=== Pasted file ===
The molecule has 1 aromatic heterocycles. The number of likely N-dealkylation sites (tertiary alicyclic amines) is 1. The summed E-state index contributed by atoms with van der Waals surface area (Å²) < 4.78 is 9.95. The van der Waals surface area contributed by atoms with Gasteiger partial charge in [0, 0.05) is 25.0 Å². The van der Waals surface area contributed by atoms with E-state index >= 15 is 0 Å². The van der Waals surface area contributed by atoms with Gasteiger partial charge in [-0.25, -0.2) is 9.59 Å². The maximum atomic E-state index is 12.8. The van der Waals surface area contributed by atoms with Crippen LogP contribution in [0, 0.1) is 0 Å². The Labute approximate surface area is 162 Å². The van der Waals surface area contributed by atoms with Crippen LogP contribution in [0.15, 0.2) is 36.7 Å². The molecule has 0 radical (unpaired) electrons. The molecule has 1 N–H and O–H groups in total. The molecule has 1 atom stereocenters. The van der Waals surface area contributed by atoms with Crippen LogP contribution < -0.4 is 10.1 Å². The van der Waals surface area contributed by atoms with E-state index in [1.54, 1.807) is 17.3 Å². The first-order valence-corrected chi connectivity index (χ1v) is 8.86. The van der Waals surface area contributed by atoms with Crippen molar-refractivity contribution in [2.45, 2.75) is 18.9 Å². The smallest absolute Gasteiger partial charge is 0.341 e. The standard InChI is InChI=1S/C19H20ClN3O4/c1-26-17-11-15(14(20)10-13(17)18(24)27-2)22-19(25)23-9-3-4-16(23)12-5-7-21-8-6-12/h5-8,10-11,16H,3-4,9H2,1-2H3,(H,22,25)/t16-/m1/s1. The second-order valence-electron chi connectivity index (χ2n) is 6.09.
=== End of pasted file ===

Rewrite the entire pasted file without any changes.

The molecule has 1 aromatic heterocycles. The number of likely N-dealkylation sites (tertiary alicyclic amines) is 1. The summed E-state index contributed by atoms with van der Waals surface area (Å²) < 4.78 is 9.95. The van der Waals surface area contributed by atoms with Gasteiger partial charge in [0, 0.05) is 25.0 Å². The van der Waals surface area contributed by atoms with E-state index >= 15 is 0 Å². The van der Waals surface area contributed by atoms with Gasteiger partial charge in [-0.25, -0.2) is 9.59 Å². The maximum atomic E-state index is 12.8. The van der Waals surface area contributed by atoms with Crippen LogP contribution in [0, 0.1) is 0 Å². The Labute approximate surface area is 162 Å². The van der Waals surface area contributed by atoms with Crippen LogP contribution in [0.15, 0.2) is 36.7 Å². The molecule has 0 radical (unpaired) electrons. The molecule has 1 N–H and O–H groups in total. The molecule has 1 atom stereocenters. The van der Waals surface area contributed by atoms with Crippen LogP contribution < -0.4 is 10.1 Å². The van der Waals surface area contributed by atoms with E-state index in [1.54, 1.807) is 17.3 Å². The first-order valence-corrected chi connectivity index (χ1v) is 8.86. The van der Waals surface area contributed by atoms with Crippen molar-refractivity contribution in [2.45, 2.75) is 18.9 Å². The smallest absolute Gasteiger partial charge is 0.341 e. The standard InChI is InChI=1S/C19H20ClN3O4/c1-26-17-11-15(14(20)10-13(17)18(24)27-2)22-19(25)23-9-3-4-16(23)12-5-7-21-8-6-12/h5-8,10-11,16H,3-4,9H2,1-2H3,(H,22,25)/t16-/m1/s1. The second-order valence-electron chi connectivity index (χ2n) is 6.09.